Warning: include_once(/home/outrigge/public_html/wp-content/plugins/wp-super-cache/wp-cache-phase1.php): failed to open stream: No such file or directory in /home/outrigge/public_html/wp-content/advanced-cache.php on line 8

Warning: include_once(): Failed opening '/home/outrigge/public_html/wp-content/plugins/wp-super-cache/wp-cache-phase1.php' for inclusion (include_path='.:/usr/lib/php:/usr/local/lib/php') in /home/outrigge/public_html/wp-content/advanced-cache.php on line 8
History of Outrigger Canoe Racing in Australia

Outrigger canoe paddling has its origins in the development and spread of the coastal culture of the Pacific rim region abut 30,000 years ago, with canoes playing an integral role in the survival and transmigration of ancient cultures.

It was many thousands of years before outrigger canoe racing became a competitive sport and maritime advancement saw the canoe evolve to the sleek racing boats of today. The first canoe race, initially for men, was in the Hawaiian Islands in Waikiki in 1917.

Outrigger canoe racing is a relatively young sport in Australia. Seventy years after Hawaii’s first Outrigger Canoe Club was formed, the first club in Australia was formed in 1978 on the Gold Coast while the first club in Sydney was formed in 1989, the year the first Australian Championships were held.

The first regatta in Australia was held in 1981 and the national body, Australian Outrigger Canoe Racing Association (AOCRA), was formed in 1988.

The sport has enjoyed rapid growth in recent years with the development of clubs in other states of Australia, expanding the sport’s power base and spiritual home from northern Queensland and the Whitsunday region to make it a more “national” sport.

In 1990 there were 11 clubs in Australia, mainly in the Whitsunday area. This doubled to 23 in1991, 37 in 1994, 45 in 1995, and 50 in 1997. In 1995, in Sydney alone, the number of clubs jumped from 2 to 10.  Today there are over 60 clubs Australia wide.

AOCRA oversees and organises racing throughout Australia, with rules based on those created by the Hawaiian Canoe Racing Association. AOCRA also nurtures respect for the heritage and cultures from which these craft originate.

Racing takes on two forms, marathons and sprints, both in six person canoes (OC6) and solo canoes (OC1) and two man canoes (OC2’s).

Sprint races are held over 500 – 3000 metres, whilst marathon races vary in distance between 5 and 30 kilometres. For races over 30 kms, the six person teams are allowed to have 9 crew with any 3 alternating by way of changeovers. This is where paddlers fall out of the canoe and are replaced by waiting paddlers in the water who grab the side of the canoe and pull themselves into the craft to commence paddling.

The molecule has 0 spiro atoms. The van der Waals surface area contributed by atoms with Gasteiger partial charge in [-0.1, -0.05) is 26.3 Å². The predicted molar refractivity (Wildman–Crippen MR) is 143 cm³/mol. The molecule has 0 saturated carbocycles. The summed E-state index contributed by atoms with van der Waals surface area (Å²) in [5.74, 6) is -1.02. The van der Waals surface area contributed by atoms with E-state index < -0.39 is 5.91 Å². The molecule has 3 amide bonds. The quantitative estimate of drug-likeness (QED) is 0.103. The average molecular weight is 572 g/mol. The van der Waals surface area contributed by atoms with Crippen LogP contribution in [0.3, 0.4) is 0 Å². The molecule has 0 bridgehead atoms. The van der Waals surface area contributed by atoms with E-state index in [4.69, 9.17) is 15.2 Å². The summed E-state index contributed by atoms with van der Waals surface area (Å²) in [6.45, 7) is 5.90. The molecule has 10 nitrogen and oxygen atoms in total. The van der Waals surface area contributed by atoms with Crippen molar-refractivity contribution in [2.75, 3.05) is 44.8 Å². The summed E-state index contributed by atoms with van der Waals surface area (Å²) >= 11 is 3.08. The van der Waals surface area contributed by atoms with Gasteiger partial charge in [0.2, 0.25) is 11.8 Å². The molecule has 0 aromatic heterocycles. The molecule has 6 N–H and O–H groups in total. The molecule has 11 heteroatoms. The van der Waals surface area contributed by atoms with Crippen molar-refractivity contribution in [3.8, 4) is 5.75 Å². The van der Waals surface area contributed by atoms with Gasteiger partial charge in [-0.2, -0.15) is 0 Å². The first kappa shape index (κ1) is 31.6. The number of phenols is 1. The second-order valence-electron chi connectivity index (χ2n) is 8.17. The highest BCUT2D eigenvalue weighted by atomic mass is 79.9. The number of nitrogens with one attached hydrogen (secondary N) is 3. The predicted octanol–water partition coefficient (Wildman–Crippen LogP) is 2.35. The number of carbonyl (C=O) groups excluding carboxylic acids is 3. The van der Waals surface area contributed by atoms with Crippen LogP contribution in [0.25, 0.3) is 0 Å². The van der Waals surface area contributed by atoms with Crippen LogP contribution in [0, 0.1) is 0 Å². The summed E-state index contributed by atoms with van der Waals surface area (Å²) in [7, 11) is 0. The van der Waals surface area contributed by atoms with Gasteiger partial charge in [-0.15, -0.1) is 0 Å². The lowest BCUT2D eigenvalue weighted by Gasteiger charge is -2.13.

Age divisions include junior divisions from 10 to 18 years old, Open Men and Women, Master Men (over 40) and Master Women over 35, and Senior Master Men and Women over 50 and 45 respectively.

Because of the vast size of the country there are various racing Zones conducting their own competitions within Australia. Each zone conducts approximately 6 Grand Prix regattas over a six month period with the AOCRA Australian Championships being held during these Zone seasons.

In the so called “off season”, the “Wai Puhi” racing series is held in each Zone, whereby solo (OC1) and 2 person (OC2) paddlers compete in open ocean long course marathons.

Additional to this, various other major events are held annually, including the prestigious and challenging 42km Hamilton Cup held in the beautiful Whitsundays, and the 40km Gold Coast Cup between Coolangatta and Southport. Other fun / competition regattas or events are actively promoted by AOCRA.

The future potential of the sport in this country is endless because of the climate and coastal environments that provide us with all manner of ocean conditions in which to play, practice and ultimately excel in outrigger canoe racing. The sport has come of age in Australia.

Friendships, health, fitness, an affinity with an aquatics environment and a cultural education will be fostered, along with a deeper sense of self obtained by meeting the very special demands that outrigger canoe racing and paddling makes on the paddler, providing the fuel for your long term involvement with the sport.

(Extracts above taken from Ka’nu Culture by Steve West, Batani Books)